Column: Legendary SD Zoo doc evoked Indiana Jones and Jurassic Park


A cloned Przewalski horse named Kurt is a new attraction at the Safari Park in San Pasqual Valley.

The colt has a unique story.

It’s the world’s first successfully cloned Przewalski horse, a breed native to Mongolia that became extinct in the wild but now has been reintroduced into its former habitat.

It’s also a living legacy to Kurt Benirschke, the visionary founder of the San Diego Zoo Wildlife Alliance’s endangered species reproduction center, referred to today as reproductive sciences.

Meet Kurt, the first successfully cloned Przewalski horse, who is now on display at the San Diego Zoo Safari Park.

(San Diego Zoo Wildlife Alliance)

Benirschke had the foresight, 42 years ago, to save genetic material from this ancient horse species in his Frozen Zoo. His team’s research discovered that the Przewalski horse has 66 chromosomes, two more than the domestic horse, confirming it as a separate species.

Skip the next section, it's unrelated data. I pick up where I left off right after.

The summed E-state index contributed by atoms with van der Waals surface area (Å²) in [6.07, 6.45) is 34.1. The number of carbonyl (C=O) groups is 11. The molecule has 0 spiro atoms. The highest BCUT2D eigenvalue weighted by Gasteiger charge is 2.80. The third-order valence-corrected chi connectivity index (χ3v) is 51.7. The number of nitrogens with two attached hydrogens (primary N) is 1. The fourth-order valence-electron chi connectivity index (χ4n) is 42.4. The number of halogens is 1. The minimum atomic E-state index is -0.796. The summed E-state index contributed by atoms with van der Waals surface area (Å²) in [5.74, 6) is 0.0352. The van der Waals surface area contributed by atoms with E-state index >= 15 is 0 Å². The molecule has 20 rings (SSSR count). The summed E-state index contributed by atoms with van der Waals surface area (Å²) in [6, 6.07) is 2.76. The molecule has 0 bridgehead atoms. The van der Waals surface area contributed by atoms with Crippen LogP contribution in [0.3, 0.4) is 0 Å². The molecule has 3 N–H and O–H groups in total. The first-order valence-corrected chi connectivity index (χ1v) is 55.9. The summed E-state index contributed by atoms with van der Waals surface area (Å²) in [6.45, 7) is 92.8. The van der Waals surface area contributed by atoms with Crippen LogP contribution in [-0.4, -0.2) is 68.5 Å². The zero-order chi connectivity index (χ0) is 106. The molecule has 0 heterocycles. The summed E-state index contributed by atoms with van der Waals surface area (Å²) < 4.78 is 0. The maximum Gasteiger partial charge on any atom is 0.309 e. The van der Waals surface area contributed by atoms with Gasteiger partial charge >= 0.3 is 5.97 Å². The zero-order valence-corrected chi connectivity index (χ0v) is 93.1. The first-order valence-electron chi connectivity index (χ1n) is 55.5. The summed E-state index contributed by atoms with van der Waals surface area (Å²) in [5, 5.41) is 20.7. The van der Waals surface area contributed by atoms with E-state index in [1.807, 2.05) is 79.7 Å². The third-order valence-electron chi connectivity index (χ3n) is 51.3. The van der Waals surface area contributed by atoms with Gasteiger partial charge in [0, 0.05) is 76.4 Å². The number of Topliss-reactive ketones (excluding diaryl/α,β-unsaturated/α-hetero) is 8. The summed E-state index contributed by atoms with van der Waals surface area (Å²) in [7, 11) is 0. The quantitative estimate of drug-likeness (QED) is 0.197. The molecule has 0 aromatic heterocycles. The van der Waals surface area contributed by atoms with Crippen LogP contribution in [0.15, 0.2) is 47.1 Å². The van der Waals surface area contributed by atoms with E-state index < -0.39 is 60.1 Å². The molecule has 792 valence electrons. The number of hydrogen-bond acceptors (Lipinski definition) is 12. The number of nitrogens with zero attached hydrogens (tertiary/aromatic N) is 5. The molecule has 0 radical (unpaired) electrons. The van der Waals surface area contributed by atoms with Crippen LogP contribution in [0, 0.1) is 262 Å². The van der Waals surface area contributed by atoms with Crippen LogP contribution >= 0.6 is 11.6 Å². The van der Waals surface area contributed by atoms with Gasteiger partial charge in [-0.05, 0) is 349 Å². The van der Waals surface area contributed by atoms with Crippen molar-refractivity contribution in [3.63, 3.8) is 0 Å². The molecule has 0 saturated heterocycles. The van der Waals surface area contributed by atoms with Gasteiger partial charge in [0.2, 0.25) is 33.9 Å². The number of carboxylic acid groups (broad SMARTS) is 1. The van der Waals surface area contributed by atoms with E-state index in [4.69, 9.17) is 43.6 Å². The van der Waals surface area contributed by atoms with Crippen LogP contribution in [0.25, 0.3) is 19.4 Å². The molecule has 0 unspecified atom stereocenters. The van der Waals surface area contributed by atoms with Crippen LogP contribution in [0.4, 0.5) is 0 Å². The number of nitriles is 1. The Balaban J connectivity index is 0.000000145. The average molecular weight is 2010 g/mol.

Sadly, Benirschke died in 2018, at age 94, before being able to witness this cloning miracle and many others on the horizon with scientific advances in reproduction technology.

His trail-blazing life was a combination of Indiana Jones — venturing into remote, inhospitable jungles — and Jurassic Park scientist — bringing to life exotic species, some already believed extinct in the wild.

His son, Rolf Benirschke, former place kicker for the San Diego Chargers, has brought to light and to life some of his father’s adventures in a book: “Saving Wildlife: The Extraordinary Life and Legacy of Dr. Kurt Beirschke.”